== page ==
Antonio Veciana, founder of the Alpha 66 Cuban exile group that launched repeated guerrilla raids against Fidel Castro’s regime, testified before the House [Select] Committee [on Assassinations] that he considered Bishop his U.S. intelligence contact; that he met with Bishop more than 100 times over a 13-year period; that Bishop had directed him to organize Alpha 66 and had paid him $253,000.

Moreover, Veciana said, he had met briefly in Dallas with Bishop and Oswald sometime around September 1963, two months before Kennedy’s Nov. 22 assassination. G. Robert Blakey, chief counsel to the House Committee, said Veciana’s claim could not be given weight because, among other things, there was no proof that Bishop existed.

But the document released Wednesday by the U.S. Assassination Records Review Board supports the contention that Bishop existed and otherwise backs Veciana’s story. Government sources said the document—an Army intelligence report dated Oct. 17, 1962— describes a man like Bishop.[49]

For those who were familiar with Gaeton Fonzi’s classic book on the Kennedy assassination, The Last Investigation,[50] the released document confirmed an already well-proven link between Lee Harvey Oswald and the Central Intelligence Agency. Fonzi was an investigator for the House Select Committee. In his brilliant description of the HSCA probe, he established beyond reasonable doubt who “Maurice Bishop” was: the “Maurice Bishop” who for years managed a CIA theater of war against Castro, and who then met with Lee Harvey Oswald, was David Atlee Phillips.

David Atlee Phillips, born in Fort Worth, Texas, always loved the theater. The CIA gave him the world of the Cold War for his stage. Phillips became a master propagandist in the war against every suspected Communist front. He helped mastermind the CIA overthrow of Jacobo Arbenz’s Guatemala government in 1954 by a propaganda technique which he called “the big lie.”[51] He worked closely with E. Howard Hunt in planning both the Guatemala coup and the Bay of Pigs invasion. After the assassination of President Kennedy, he rose to one of the highest ranks in the CIA—Chief of the Western Hemisphere Division.[52]

What Gaeton Fonzi and fellow HSCA researcher Dan Hardway discovered was that David Phillips ran “the red-herring, disinformation aspects” of the assassination plot,[53] creating Oswald’s image as a Communist sympathizer. The master of the CIA’s “big lie” in Guatemala created an even bigger lie in Dallas. It seems that, even more than the assassination of Martin Luther King, John Kennedy’s assassination illustrates the connection made in the Fourth Gospel between murder and lying. In John 8:44 Jesus indicts the devil as “a murderer from the beginning” and “the father of lies.” In the Fourth Gospel, murder and lying are a single profound evil in our cosmic night.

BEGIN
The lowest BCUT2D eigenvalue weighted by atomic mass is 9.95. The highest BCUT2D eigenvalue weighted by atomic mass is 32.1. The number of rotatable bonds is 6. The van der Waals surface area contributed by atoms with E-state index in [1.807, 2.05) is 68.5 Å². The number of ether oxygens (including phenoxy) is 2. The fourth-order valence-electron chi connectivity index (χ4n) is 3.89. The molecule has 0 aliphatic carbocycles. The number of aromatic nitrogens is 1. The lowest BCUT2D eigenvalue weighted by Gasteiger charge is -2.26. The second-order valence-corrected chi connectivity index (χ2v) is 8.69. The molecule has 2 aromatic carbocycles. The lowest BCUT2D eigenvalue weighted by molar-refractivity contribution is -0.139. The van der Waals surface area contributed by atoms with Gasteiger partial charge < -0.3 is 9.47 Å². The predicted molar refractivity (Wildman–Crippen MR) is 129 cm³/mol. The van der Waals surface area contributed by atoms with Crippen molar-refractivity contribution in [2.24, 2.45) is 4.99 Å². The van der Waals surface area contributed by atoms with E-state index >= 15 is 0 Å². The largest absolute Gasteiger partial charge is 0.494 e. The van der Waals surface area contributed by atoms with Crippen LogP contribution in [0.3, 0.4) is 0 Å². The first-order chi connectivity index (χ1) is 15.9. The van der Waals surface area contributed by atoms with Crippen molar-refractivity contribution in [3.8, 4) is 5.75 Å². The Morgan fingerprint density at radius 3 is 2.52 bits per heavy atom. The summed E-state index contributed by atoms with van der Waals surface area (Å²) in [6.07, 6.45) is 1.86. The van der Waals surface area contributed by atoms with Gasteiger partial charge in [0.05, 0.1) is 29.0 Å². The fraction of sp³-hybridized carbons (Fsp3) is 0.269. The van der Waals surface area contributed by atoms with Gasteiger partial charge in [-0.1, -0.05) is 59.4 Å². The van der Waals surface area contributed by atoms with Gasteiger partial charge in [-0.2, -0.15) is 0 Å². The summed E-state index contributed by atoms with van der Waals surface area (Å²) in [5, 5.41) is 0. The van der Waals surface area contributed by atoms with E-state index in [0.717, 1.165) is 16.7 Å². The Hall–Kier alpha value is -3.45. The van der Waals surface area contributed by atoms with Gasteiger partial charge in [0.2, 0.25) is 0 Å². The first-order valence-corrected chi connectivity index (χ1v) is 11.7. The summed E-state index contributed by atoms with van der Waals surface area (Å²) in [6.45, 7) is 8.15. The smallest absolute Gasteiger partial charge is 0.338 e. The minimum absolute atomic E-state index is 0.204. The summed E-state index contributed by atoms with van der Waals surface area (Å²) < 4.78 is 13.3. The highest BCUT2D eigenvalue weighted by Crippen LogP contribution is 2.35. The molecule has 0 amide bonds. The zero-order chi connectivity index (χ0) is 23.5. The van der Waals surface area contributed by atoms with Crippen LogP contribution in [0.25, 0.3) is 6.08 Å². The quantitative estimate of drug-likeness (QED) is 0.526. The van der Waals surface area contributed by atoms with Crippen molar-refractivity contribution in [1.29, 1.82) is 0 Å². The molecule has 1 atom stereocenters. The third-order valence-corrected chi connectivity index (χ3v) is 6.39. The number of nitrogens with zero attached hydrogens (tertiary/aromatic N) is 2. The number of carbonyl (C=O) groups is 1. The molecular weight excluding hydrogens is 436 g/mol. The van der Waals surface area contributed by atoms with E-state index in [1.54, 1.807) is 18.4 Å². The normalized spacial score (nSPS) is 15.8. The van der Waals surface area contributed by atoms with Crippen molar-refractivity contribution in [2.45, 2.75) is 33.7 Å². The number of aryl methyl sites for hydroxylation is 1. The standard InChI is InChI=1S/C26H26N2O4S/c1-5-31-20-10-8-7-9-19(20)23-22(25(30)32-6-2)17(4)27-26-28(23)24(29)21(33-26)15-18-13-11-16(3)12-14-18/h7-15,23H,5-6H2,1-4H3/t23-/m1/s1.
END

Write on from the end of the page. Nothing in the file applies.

The second assassination of John Kennedy has been as evil as the first. Exposés of Kennedy assault his character with the same hatred as lay behind the crossfire in Dealey Plaza. The propaganda purpose of this hate campaign is crystal clear: Why should we even care about the killing of so notorious a man? Forget the whole thing. Camelot is dead. But “Camelot” was nothing more than a play Kennedy once saw. It had nothing to do with his life. Camelot is the big lie’s straw man for its constant propaganda barrage.[54]

We can readily concede that John Kennedy was no idyllic figure of goodness presiding over Camelot. He was a man of deep contradictions both personally and politically who turned toward peace in the end. In terms of kings, the proper analogy to Kennedy is not King Arthur but King David. David was a sinner in the depths of his soul. Yet God kept calling David to repentance, and David served God by uniting Israel. John Kennedy, like David, was a sinner. Yet the God of Peace kept calling John Kennedy, and he learned in his short presidency to seek peace. For that reason John Kennedy was executed by those behind his throne. They recognized that Kennedy was beginning to act as boldly for peace as his American University vision.


The stories by which we can understand Martin Luther King and John Kennedy are biblical. Martin Luther King, like John the Baptist in the Fourth Gospel, came as a witness to testify to the light of agape coming into our world—the light of truth and nonviolence which enlightens everyone. He testified to agape made flesh in justice for the oppressed and love for the enemy. He testified to the possibility of agape made flesh in a new America.